Microsoft introduced a new management tool “Project Honolulu“. It includes next generation tooling with a simplified, integrated, secure, and extensible interface. Project Honolulu includes an intuitive all-new management experience for managing PCs, Windows servers, Failover Clusters, as well as hyper-converged infrastructure based on Storage Spaces Direct, reducing operational costs.

Those running Server 2016 today shouldn’t treat 1709 as a feature update to 2016, officials said. To move from Windows Server 2016 or earlier versions of Windows Server to 1709, users must run a clean install, as no in-place upgrades are supported. Those who want Semi-Annual Channel releases need Software Assurance for their Windows Server licenses or be willing to use the Semi-Annual Channel releases hosted on Azure or other cloud-hosted environments. Windows Server Essentials releases will only be available in LTSC; Standard or Datacenter are the only supported editions in the Semi-Annual Channel.

A few other things to mention; Nano Server is available as a container operating system. This release no longer installs the SMB1 client and server by default. Additionally, the ability to authenticate as a guest in SMB2 and later is off by default. Storage Spaces Direct is not in this release, administrators cannot add servers running 1709 to deployments of Windows Server 2016 where Storage Spaces Direct is being used. Data Deduplication now supports ReFS.

Keep in mind that Windows Server, version 1709 is NOT an update to Windows Server 2016. It’s in the Semi-Annual Channel. Windows Server 2016 is in the Long-Term Servicing Channel. If you need the Desktop Experience, you should stay on the LTSC by sticking with the current Windows Server 2016.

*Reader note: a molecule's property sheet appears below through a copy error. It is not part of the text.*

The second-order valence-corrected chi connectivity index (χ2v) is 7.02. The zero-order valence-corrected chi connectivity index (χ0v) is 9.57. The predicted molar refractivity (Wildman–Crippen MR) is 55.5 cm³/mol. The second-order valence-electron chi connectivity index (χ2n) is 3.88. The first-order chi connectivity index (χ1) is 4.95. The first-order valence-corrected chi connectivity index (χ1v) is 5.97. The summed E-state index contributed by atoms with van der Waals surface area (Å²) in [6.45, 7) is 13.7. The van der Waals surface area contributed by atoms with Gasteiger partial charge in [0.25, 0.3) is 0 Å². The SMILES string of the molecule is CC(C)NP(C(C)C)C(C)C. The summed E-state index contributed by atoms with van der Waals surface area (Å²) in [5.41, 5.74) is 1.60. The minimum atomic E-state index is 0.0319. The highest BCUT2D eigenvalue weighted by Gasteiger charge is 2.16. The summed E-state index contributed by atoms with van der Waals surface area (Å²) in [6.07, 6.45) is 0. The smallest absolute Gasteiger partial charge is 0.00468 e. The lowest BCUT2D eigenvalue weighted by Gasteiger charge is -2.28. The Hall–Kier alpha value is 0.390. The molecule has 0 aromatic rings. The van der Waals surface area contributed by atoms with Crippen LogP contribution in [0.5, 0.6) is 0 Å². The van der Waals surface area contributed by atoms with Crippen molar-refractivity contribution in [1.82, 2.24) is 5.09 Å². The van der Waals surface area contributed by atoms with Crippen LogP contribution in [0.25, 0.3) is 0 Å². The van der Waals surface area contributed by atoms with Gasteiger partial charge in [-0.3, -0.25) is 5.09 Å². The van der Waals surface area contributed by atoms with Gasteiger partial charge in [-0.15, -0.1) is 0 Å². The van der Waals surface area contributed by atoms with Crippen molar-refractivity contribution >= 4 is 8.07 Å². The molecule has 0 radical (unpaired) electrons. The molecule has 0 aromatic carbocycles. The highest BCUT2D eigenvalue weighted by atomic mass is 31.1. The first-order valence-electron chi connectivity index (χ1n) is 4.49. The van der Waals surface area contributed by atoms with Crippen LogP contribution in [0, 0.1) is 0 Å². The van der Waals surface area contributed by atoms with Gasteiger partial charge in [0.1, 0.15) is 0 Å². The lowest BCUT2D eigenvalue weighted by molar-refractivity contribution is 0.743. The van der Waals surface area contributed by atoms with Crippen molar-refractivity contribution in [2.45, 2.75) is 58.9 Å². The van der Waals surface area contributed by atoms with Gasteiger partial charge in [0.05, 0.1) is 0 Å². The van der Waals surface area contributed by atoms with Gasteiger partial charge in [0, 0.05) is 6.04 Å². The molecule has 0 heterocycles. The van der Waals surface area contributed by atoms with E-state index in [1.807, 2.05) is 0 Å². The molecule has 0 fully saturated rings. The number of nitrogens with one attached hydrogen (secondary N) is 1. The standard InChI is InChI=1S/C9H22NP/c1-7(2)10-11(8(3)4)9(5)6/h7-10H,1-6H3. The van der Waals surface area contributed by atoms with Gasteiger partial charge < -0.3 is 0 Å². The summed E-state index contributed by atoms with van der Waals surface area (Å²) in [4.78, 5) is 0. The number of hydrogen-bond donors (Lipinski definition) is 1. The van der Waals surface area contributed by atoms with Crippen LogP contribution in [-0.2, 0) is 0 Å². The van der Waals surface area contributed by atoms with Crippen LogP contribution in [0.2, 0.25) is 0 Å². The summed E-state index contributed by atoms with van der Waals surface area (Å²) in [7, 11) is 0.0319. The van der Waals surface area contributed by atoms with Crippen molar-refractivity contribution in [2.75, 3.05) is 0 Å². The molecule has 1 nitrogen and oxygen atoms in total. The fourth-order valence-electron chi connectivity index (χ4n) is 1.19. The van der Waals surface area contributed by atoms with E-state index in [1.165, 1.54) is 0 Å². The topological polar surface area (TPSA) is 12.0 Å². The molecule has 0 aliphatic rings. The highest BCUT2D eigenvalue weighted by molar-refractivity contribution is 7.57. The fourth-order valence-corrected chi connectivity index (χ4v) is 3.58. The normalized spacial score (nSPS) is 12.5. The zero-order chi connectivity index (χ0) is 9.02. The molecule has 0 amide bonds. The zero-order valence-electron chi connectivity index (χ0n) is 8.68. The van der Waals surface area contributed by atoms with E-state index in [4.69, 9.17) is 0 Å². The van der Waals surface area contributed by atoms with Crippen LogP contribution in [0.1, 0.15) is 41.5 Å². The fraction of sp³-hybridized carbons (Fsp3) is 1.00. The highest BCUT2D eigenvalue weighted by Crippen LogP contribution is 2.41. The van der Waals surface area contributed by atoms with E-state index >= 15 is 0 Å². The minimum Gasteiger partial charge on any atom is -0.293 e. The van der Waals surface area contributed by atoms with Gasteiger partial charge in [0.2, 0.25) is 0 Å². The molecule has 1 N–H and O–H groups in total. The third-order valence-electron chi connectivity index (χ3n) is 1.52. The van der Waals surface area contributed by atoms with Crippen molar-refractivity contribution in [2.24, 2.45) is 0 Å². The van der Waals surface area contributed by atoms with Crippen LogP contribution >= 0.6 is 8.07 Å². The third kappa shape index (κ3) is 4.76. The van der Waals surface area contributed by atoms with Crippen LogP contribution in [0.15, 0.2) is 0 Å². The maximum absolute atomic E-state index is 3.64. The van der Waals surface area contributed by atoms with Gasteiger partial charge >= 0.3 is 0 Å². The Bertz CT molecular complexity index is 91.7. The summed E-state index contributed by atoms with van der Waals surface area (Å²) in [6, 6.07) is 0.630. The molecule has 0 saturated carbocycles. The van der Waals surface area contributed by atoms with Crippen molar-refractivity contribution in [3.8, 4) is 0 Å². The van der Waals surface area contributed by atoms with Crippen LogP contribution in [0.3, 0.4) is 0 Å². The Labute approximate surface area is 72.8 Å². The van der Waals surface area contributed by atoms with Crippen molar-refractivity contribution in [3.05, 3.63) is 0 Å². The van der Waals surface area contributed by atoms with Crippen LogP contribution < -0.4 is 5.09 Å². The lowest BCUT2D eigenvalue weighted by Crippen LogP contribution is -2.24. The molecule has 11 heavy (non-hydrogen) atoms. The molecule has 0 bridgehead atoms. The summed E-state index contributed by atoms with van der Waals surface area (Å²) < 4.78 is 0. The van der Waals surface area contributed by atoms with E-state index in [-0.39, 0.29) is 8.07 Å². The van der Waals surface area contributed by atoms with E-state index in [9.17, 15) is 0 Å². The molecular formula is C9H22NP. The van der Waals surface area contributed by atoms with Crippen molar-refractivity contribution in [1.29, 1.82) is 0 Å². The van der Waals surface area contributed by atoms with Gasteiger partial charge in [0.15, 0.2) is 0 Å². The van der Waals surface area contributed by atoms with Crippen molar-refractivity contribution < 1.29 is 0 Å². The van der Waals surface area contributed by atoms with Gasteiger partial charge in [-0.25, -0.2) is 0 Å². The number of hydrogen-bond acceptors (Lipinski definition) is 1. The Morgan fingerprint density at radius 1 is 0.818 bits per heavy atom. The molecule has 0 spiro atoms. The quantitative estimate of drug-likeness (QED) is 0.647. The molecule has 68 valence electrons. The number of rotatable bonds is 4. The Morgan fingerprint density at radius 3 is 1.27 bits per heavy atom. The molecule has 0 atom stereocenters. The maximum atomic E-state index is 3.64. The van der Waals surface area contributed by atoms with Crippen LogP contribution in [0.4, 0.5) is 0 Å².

Hyper-V, Server 2012 / R2, Server 2016, Virtualization

Advantages of Generation 2 VMs

Generation 2 VMs use synthetic drivers and software-based devices instead, and provide
advantages that include the following:

  • UEFI boot Instead of using the traditional BIOS, Generation 2 VMs support Secure Boot, using the Universal Extensible Firmware Interface (UEFI), which requires a system to boot from digitally signed drivers and enables them to boot from drives larger than 2 TB, with GUID partition tables. UEFI is fully emulated in VMs, regardless of the firmware in the physical host server.
  • SCSI disks Generation 2 VMs omit the IDE disk controller used by Generation 1 VMs to boot the system and use a high-performance virtual SCSI controller for all disks, enabling the VMs to boot from VHDX files, support up to 64 devices per controller, and perform hot disk adds and removes.
  • PXE boot The native virtual network adapter in Generation 2 VMs supports booting from a network server using the Preboot Execution Environment (PXE). Generation 1 VMs require you to use the legacy network adapter to support PXE booting.
  • SCSI boot Generation 2 VMs can boot from a SCSI device, which Generation 1 VMs cannot. Generation 2 VMs have no IDE or floppy controller support, and therefore cannot boot from these devices.
  • Boot volume size Generation 2 VMs can boot from a volume up to 64 TB in size, while Generation 1 boot volumes are limited to 2 TB.
  • VHDX boot volume resizing In a Generation 2 VM, you can expand or reduce a VHDX boot volume while the VM is running.
  • Software-based peripherals The keyboard, mouse, and videos drivers in a Generation 2 VM are software-based, not emulated, so they are less resource-intensive and provide a more secure environment.
  • Hot network adapters In Generation 2 VMs, you can add and remove virtual network adapters while the VM is running.